Materials: Pencils, paper, charcoal, paper lunch bags, small objects (not breakable or sharp), still life objects, cloth to cover objects.
Objectives: Help students relax and focus as they draw. Improve hand-eye coordination and begin to develop basic drawing skills. Develop tactile representation and translate it into visual representation.
Introduction: These are quick drawing exercises that can be used at the beginning of a lesson for drawing practice.
#1: Students do contour drawings of their hand, looking only at their hand (not at the paper) and never lifting the pencil.
#2: Repeat #1 with other objects/people in the room.
#3: Students do another drawing, this time spending 90% of their time looking at their hand and 10% looking at their paper.
#4: Students do a contour drawing of an object in a paper bag without looking into the bag, using their non-drawing hand to feel its edges as they draw.
#5: Students do gesture drawings of one another and of still life objects in the room, using quick scribbles to show what they see as they move their eyes all around their subject.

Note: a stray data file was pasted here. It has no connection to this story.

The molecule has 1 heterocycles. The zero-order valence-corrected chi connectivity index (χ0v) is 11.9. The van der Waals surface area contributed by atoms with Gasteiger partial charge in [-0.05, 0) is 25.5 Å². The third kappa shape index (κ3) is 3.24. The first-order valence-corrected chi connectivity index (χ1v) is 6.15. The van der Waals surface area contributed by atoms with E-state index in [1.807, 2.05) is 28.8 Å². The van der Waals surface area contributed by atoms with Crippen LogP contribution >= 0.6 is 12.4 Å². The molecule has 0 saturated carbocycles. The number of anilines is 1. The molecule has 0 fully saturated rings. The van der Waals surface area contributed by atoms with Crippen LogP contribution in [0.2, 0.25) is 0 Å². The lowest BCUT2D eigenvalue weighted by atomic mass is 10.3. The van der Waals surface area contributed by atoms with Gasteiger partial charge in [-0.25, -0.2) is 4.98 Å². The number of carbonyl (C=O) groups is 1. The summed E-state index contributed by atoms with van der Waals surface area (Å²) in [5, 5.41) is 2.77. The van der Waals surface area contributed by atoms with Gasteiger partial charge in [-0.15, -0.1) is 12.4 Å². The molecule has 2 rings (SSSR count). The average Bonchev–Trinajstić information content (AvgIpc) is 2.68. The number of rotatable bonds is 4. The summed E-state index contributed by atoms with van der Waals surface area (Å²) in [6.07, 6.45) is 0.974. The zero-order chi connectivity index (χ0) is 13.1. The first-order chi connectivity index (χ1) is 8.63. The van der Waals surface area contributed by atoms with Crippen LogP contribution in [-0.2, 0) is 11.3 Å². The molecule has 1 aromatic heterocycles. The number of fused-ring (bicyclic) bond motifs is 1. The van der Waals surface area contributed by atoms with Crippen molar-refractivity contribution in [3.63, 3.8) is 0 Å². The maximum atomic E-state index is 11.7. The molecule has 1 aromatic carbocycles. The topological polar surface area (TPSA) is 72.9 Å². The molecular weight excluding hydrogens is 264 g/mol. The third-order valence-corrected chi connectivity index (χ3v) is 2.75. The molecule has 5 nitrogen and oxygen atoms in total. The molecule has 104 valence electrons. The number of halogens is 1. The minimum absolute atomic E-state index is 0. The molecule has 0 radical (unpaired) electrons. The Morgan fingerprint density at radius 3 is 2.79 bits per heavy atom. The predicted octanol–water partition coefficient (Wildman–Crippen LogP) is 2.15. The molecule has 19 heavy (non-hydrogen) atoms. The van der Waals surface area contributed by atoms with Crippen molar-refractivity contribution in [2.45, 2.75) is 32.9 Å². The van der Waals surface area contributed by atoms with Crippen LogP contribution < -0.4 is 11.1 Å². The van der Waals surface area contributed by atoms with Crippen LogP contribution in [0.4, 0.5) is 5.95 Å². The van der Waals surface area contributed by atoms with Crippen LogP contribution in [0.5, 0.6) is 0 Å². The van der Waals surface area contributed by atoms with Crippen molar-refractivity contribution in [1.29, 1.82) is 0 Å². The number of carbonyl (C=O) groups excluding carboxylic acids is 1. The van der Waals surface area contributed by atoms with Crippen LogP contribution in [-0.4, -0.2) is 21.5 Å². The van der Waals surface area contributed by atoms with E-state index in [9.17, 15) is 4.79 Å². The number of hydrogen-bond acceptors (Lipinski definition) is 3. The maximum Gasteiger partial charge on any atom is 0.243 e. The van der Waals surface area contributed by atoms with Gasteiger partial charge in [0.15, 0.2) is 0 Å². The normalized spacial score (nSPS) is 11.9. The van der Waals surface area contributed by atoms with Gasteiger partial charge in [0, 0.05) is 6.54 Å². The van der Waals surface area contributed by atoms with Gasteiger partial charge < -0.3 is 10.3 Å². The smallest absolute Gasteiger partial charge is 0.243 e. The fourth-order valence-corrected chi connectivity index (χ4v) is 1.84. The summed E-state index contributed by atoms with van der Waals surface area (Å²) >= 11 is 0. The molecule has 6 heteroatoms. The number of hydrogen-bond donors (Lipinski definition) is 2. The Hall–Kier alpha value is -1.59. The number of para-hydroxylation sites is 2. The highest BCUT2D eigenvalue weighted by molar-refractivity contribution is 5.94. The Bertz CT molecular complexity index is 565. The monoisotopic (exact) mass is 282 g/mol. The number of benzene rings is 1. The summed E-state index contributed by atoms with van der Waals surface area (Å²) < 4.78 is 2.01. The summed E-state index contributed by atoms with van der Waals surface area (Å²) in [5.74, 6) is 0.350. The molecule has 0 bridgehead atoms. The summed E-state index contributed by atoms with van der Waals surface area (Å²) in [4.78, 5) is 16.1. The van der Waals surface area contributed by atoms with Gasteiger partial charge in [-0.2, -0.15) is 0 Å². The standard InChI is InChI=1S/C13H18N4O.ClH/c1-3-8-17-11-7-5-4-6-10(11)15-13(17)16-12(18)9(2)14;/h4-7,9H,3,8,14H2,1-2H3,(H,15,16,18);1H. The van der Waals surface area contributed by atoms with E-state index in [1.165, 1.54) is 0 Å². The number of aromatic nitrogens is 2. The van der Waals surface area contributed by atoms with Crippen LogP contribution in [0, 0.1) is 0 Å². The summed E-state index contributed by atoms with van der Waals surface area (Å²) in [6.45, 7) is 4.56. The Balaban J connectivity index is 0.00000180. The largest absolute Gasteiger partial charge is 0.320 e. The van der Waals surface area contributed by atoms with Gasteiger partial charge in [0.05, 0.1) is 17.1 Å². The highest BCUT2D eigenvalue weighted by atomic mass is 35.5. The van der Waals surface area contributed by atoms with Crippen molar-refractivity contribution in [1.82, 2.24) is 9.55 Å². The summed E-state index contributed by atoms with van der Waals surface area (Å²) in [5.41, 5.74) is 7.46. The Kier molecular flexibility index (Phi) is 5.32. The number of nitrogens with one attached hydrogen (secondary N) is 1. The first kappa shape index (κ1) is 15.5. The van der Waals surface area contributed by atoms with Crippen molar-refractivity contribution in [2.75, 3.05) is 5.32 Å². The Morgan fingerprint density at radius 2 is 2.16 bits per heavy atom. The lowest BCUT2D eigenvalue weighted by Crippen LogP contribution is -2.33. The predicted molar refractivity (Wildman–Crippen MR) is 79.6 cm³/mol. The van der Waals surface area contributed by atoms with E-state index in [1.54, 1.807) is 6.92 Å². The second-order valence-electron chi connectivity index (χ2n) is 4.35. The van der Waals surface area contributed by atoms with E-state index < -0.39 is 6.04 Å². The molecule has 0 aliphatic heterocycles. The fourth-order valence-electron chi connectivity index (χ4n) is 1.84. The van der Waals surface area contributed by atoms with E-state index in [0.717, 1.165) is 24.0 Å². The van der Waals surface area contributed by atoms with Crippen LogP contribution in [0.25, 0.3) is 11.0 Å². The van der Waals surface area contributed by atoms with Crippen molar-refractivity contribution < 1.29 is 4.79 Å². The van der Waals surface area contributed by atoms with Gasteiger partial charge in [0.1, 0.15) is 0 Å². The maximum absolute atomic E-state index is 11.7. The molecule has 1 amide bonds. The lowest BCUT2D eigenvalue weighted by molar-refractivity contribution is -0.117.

#6: Still life gesture drawing, showing composition.
#7: Students are told that they are going to collaborate on a cartoon character. Each student draws a pair of cartoon eyes and then passes their paper to the next student. The next student adds a cartoon nose to the drawing they’ve just received. The drawings are passed again and another feature is added each time. The game can be repeated, creating space aliens, superheroes, etc.
#8: Memory drawing: Students are given one minute to observe an arrangement of small objects on a table. Then the objects are covered up and the students draw everything they can remember. Uncover the objects and see how many they remembered. (Improves observation skills.)
#9: Mirror imaging worksheet. Improves hand-eye coordination.
#10: Upside-down drawing exercise. Copying simple line drawing turned upside-down. Improves observation.
#11: Negative space drawing. Students observe the still life and draw not the objects themselves, but the spaces between and around them. They then color in the negative space in black (using charcoal).
#12: Negative space drawing is repeated, but this time the positive space is filled in with charcoal, creating a silhouette.